Essay on Effects of Exercise on Anxiety and Depression

978 Words Aug 25th, 2008 4 Pages
Critically Analyse the Research Findings on the Acute and Chronic Effects of Exercise on Anxiety and Depression

It has long been speculated that there is a relationship between exercise and it effects on anxiety and depression. However, it is not until recently that research has shown that exercise is associated with positive changes in mood and reductions in anxiety and depression. According to the Mental Health Victoria, depression is characterised by prolonged feelings of sadness, dejection and hopelessness and will affect one in four women and one in six men at some point in their lives. In the United States, anxiety disorders and depression are the most common mental health disorders costing the public $45 billion a year (Berger,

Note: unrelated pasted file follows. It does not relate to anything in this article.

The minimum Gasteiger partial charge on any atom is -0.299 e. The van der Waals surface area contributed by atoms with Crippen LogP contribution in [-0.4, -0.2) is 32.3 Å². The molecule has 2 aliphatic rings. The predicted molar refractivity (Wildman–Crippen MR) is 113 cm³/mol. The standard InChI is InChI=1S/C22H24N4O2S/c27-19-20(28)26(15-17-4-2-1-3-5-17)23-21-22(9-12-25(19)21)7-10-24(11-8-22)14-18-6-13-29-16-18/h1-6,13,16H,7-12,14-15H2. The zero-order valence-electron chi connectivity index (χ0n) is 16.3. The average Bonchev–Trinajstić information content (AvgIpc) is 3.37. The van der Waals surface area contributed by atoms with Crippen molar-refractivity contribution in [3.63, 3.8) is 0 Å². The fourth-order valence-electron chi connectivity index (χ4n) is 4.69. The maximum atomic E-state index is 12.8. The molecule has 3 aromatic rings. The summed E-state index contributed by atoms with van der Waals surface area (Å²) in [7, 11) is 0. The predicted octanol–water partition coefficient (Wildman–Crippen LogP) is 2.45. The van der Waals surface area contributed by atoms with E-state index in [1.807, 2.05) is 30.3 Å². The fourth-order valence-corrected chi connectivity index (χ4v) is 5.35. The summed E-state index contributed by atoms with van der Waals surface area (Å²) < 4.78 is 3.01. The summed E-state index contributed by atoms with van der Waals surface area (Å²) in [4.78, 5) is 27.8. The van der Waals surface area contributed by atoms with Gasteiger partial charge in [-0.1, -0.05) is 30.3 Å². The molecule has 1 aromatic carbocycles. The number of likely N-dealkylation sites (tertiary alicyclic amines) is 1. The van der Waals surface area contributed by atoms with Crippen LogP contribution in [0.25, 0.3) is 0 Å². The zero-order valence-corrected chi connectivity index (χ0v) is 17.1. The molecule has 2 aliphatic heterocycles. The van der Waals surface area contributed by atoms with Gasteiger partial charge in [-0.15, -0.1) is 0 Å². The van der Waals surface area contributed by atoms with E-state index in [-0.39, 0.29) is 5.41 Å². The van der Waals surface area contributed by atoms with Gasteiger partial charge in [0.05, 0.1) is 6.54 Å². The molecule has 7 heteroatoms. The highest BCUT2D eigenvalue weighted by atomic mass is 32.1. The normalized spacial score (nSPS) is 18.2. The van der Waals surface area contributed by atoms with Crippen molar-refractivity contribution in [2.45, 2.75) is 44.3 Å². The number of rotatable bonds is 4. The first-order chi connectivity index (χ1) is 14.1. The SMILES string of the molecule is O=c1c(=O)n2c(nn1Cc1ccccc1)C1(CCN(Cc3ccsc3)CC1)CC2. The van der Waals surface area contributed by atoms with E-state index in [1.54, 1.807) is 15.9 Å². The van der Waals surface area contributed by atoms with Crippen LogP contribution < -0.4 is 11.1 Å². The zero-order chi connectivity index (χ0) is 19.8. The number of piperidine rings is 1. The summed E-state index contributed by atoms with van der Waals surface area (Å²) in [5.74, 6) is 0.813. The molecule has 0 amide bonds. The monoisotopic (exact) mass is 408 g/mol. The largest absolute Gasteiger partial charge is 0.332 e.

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One study conducted in 2005 examined the effects of a three-month exercise program on mild to moderate depression. Approximately 80 participants were divided into five groups. Two groups took on rigorous ‘public health dose’ program, one of them for three days a week and the other for five days a week. Another two groups instead participated in lighter ‘low-dose’ exercise three or five days a week. A fifth group, the control group, practiced stretching for flexibility. Ratings of depressive symptoms on the standard Hamilton scale fell in all five groups. However, the rigorous exercise program achieved the best results with a 47% decrease. This equates to an equivalent amount of effectiveness as antidepressant medications or cognitive behavioral therapy which are standard treatments for depression. The low-dose exercisers did no better than the control group, but even patients in these three groups showed some improvement. This relates back to evidence suggesting that moderate-intensity exercise in also beneficial in reducing depression and anxiety. Exercise has also been found equivalent to cognitive behavioural therapy and antidepressants in direct comparisons. One study compared aerobic exercise with antidepressant drugs or a combination of the two in patients with major depression. After 16 weeks, 60%-70% in all three groups had recovered from the depressive episode. However, the group

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